During the 1800s, the pioneering spirit was alive and well. Thousands of farmers and their families made the six-month trek along the Oregon Trail, and prospectors ventured west, hoping to strike it rich.
While pioneers from this time are long gone, remnants of their abandoned frontier settlements linger throughout Wyoming, providing a rare glimpse into this bygone era.
Complete with old graveyards, original log structures and worn-out wagon trails, Old West ghost towns in Wyoming feed the imagination with actual artifacts from this transformative piece of American history.
Exploring Wyoming’s Ghost Towns
These Wyoming ghost towns transport you back to the 1800s, when the West was wild and hard work was fueled by aspirations of a better life.
1. South Pass City
Approximately 2,000 miners lived in ramshackle housing around the city, hauled their gold to the assay office and spent it in the community’s then-thriving businesses. By 1872, work at the Clarissa Mine dwindled, and most miners had moved on, leaving behind the town they had created.
South Pass City Tips
What was once a deserted settlement is now a state historical site with more than 20 authentically restored structures, teeming with visitors who have come to experience its fascinating history for themselves.
You can partake in original pastimes, such as panning for gold in Willow Creek and ordering a sarsaparilla soda at the Smith-Sherlock General Store.
Hunting for Treasure in a Ghost Town: Gold Rush Days in South Pass City
There’s gold in these hills! Travel back in time as we explore the ghost town of South Pass City during Gold Rush Days and search for gold in the river and mines. Get a look into this once bustling mining town that has all the original buildings in their original locations, plus the festival of Gold Rush Days to celebrate all things South Pass. Our hosts explore more of Wind River Country at Sinks Canyon and search for the disappearing river.
2. Atlantic City
Near South Pass City, this booming mining town enjoyed short-lived prosperity in the late 1860s. Atlantic City had nearly 2,000 miners, many of whom were vacationers or part-time prospectors looking to score gold, so the town had many options for leisure and entertainment.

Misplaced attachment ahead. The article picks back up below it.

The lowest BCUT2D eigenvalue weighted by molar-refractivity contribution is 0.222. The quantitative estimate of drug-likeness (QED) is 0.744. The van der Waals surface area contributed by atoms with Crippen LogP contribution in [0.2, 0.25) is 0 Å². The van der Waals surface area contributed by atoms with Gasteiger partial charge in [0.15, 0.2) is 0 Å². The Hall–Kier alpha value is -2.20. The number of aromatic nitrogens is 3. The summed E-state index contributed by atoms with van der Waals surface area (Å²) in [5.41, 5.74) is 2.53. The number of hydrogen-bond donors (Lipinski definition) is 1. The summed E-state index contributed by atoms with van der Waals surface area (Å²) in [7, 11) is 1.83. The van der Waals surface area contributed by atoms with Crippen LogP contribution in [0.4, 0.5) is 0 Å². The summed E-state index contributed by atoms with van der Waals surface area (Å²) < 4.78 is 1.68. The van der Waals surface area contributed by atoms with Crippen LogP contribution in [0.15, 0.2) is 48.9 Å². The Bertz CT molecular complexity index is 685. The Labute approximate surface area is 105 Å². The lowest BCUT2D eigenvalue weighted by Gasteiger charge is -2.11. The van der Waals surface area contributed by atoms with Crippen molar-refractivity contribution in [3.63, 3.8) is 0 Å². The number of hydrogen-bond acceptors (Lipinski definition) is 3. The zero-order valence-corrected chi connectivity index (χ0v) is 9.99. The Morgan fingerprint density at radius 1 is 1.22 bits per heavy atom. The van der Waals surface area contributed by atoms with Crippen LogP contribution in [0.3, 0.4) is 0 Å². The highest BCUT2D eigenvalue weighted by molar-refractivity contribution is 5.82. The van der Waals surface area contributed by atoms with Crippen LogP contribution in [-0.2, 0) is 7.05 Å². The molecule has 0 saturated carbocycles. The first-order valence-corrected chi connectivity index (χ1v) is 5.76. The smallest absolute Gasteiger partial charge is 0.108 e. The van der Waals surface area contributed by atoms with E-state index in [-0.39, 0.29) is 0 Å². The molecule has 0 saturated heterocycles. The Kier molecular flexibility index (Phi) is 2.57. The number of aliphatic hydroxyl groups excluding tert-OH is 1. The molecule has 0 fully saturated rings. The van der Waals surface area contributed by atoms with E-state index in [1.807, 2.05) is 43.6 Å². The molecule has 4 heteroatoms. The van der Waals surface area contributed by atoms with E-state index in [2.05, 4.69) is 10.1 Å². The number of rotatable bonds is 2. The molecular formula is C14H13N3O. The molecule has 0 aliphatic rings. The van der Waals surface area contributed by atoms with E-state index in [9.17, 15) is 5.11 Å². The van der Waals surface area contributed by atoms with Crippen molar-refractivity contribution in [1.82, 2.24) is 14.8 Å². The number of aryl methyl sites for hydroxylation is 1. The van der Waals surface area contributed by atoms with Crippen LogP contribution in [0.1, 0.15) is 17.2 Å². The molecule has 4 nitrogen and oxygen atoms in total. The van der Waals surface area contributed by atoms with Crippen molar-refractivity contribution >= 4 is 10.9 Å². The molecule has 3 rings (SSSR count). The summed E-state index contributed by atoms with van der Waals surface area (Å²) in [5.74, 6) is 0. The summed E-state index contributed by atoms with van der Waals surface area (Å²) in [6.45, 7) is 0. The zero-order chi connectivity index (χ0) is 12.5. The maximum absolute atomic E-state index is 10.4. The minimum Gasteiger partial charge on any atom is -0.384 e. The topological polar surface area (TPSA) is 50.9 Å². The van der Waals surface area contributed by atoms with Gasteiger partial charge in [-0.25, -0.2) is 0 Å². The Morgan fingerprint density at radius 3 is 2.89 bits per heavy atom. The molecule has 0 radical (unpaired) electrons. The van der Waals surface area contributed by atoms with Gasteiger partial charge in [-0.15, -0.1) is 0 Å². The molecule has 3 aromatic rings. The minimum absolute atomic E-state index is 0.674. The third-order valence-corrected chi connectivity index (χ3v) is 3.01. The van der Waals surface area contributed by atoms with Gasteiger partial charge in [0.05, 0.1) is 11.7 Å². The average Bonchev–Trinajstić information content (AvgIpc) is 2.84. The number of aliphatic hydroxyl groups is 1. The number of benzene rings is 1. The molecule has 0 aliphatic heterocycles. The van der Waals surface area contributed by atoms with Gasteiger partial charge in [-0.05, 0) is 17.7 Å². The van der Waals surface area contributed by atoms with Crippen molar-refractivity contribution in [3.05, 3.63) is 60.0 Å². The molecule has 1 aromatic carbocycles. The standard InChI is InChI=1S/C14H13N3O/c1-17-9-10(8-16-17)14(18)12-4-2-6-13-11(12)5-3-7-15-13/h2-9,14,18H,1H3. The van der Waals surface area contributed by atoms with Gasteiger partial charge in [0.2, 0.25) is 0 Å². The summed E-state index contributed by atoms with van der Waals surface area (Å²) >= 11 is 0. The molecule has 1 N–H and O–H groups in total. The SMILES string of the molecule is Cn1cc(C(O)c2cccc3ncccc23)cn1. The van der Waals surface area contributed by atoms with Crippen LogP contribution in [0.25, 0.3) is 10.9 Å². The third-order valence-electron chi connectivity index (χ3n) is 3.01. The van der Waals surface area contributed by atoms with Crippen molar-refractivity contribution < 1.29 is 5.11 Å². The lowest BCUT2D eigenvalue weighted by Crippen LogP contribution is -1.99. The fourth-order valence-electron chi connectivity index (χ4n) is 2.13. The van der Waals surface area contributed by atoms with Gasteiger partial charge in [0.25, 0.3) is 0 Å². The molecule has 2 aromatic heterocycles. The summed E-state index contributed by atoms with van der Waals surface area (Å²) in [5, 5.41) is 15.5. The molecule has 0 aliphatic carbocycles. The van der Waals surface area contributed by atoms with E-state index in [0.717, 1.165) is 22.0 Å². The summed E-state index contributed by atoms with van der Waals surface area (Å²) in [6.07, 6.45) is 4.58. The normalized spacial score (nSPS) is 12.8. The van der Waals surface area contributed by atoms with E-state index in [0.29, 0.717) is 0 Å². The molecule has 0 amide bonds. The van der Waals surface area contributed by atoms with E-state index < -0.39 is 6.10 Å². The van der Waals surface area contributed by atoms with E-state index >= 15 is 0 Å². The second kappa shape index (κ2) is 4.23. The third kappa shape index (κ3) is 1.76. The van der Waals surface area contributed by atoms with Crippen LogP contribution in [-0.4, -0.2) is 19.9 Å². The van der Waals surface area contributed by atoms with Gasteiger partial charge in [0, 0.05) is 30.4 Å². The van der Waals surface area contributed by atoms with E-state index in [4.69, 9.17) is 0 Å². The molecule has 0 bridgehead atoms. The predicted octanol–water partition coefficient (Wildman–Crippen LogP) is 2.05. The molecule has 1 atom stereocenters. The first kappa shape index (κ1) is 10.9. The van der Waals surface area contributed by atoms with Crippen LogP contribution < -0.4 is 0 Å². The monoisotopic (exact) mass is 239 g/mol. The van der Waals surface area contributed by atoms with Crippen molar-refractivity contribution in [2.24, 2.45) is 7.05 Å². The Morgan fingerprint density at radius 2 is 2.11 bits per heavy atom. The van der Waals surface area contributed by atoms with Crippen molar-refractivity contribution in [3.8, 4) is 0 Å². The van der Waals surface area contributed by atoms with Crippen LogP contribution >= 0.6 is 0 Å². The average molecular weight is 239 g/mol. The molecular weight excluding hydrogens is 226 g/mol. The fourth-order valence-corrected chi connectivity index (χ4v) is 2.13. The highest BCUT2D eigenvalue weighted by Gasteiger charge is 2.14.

Atlantic City reportedly had a brewery, dance hall and opera house during its heyday. Many original log homes and structures remain in this popular Wyoming ghost town, including a church and general store.
Atlantic City Tips
You’ll find Atlantic City 30 miles southwest of Lander off Wyoming Highway 28. The town boasts 40 preserved original structures. Be sure to stop by the Atlantic City Mercantile, listed on the National Register of Historic Places, to grab a drink and a bite to eat.
Additionally, you can shop the general store and enjoy breakfast, lunch, dinner and cocktails at the Miner’s Grubstake & Dredge Saloon.
Situated on U.S. Forest Service land along the Wood River near Meeteetse is Kirwin, one of the most intriguing abandoned places in Wyoming. During the 1890s, Kirwin had 38 buildings and approximately 200 residents, many of whom migrated to the settlement during its gold and silver boom.
The town began deteriorating in 1907 when a massive snowstorm caused an avalanche, killing three people. In the 1930s, the land became part of the Double Dee Guest Ranch, visited by Amelia Earhart and her husband, George Putnam. A cabin was under construction for Earhart when she disappeared during her around-the-world flight in 1937 that was never completed.
View the remnants of her cabin, which are visible about a mile from Kirwin, as well as an old hotel, small log structures, and mining machinery at this old West ghost town.
The Meeteetse Museums hosts an annual tour of the historic mining town in August, weather permitting. The four-hour tour departs at 9 a.m. from the museum and begins on-site at approximately 10:30 a.m. The tour is free, with donations encouraged.
There are also Kirwin off-road & ATV tours that run from May to October featuring guided and unguided rides.
4. Grand Encampment Copper District
The discovery of copper and the development of the Ferris-Haggarty copper mine in the Sierra Madre in 1897 gave rise to several mining towns, most of which are now quintessential Wyoming ghost towns. These include Battle, atop the Continental Divide, and Dillon established a mile from the mine.
For the most part, Dillon’s log cabins have fallen into disrepair, but at the ghost town site, you will see some of the deteriorating logs and can identify places where other log cabins were positioned.
Learn more about these deserted frontier settlements at the Grand Encampment Museum, which has its own recreated town formed with historic structures moved from throughout the valley. Then, drive the Battle Pass Scenic Byway to explore these historic places and admire the area’s beautiful landscapes.